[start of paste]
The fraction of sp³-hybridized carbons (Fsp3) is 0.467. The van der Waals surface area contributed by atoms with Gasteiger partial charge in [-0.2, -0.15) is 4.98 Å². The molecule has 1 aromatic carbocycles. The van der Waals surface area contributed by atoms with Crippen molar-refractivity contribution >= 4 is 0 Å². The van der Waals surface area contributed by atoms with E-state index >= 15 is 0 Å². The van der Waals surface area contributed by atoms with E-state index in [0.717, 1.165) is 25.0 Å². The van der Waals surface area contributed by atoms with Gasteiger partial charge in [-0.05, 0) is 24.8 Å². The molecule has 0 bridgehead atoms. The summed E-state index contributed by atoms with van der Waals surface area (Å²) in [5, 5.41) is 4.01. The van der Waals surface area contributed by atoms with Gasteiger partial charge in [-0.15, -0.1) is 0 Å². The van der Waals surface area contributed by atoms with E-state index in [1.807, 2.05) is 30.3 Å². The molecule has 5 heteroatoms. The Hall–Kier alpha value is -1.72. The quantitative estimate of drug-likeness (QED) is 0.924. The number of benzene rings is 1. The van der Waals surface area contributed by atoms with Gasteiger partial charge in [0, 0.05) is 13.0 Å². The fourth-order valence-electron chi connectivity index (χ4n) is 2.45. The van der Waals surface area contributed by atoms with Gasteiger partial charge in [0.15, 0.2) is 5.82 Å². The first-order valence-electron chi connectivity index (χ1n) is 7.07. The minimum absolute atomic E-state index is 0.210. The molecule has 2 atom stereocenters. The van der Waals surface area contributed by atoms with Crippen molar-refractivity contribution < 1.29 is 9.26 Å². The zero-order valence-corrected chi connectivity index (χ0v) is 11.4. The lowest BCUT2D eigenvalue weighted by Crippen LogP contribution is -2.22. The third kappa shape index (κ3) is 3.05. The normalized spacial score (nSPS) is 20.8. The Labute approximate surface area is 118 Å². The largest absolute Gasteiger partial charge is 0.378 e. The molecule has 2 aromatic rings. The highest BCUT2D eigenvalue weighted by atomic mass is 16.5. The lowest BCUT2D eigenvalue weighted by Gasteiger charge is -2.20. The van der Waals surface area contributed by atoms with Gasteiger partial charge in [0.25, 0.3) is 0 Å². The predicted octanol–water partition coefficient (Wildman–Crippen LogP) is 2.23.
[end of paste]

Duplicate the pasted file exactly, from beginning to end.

The fraction of sp³-hybridized carbons (Fsp3) is 0.467. The van der Waals surface area contributed by atoms with Gasteiger partial charge in [-0.2, -0.15) is 4.98 Å². The molecule has 1 aromatic carbocycles. The van der Waals surface area contributed by atoms with Crippen molar-refractivity contribution >= 4 is 0 Å². The van der Waals surface area contributed by atoms with E-state index >= 15 is 0 Å². The van der Waals surface area contributed by atoms with E-state index in [0.717, 1.165) is 25.0 Å². The van der Waals surface area contributed by atoms with Gasteiger partial charge in [-0.05, 0) is 24.8 Å². The molecule has 0 bridgehead atoms. The summed E-state index contributed by atoms with van der Waals surface area (Å²) in [5, 5.41) is 4.01. The van der Waals surface area contributed by atoms with Gasteiger partial charge in [-0.15, -0.1) is 0 Å². The van der Waals surface area contributed by atoms with E-state index in [1.807, 2.05) is 30.3 Å². The molecule has 5 heteroatoms. The Hall–Kier alpha value is -1.72. The quantitative estimate of drug-likeness (QED) is 0.924. The number of benzene rings is 1. The van der Waals surface area contributed by atoms with Gasteiger partial charge in [0, 0.05) is 13.0 Å². The fourth-order valence-electron chi connectivity index (χ4n) is 2.45. The van der Waals surface area contributed by atoms with Gasteiger partial charge in [0.15, 0.2) is 5.82 Å². The first-order valence-electron chi connectivity index (χ1n) is 7.07. The minimum absolute atomic E-state index is 0.210. The molecule has 2 atom stereocenters. The van der Waals surface area contributed by atoms with Crippen molar-refractivity contribution < 1.29 is 9.26 Å². The zero-order valence-corrected chi connectivity index (χ0v) is 11.4. The lowest BCUT2D eigenvalue weighted by Crippen LogP contribution is -2.22. The third kappa shape index (κ3) is 3.05. The normalized spacial score (nSPS) is 20.8. The Labute approximate surface area is 118 Å². The largest absolute Gasteiger partial charge is 0.378 e. The molecule has 2 aromatic rings. The highest BCUT2D eigenvalue weighted by atomic mass is 16.5. The lowest BCUT2D eigenvalue weighted by Gasteiger charge is -2.20. The van der Waals surface area contributed by atoms with Gasteiger partial charge in [0.25, 0.3) is 0 Å². The predicted octanol–water partition coefficient (Wildman–Crippen LogP) is 2.23.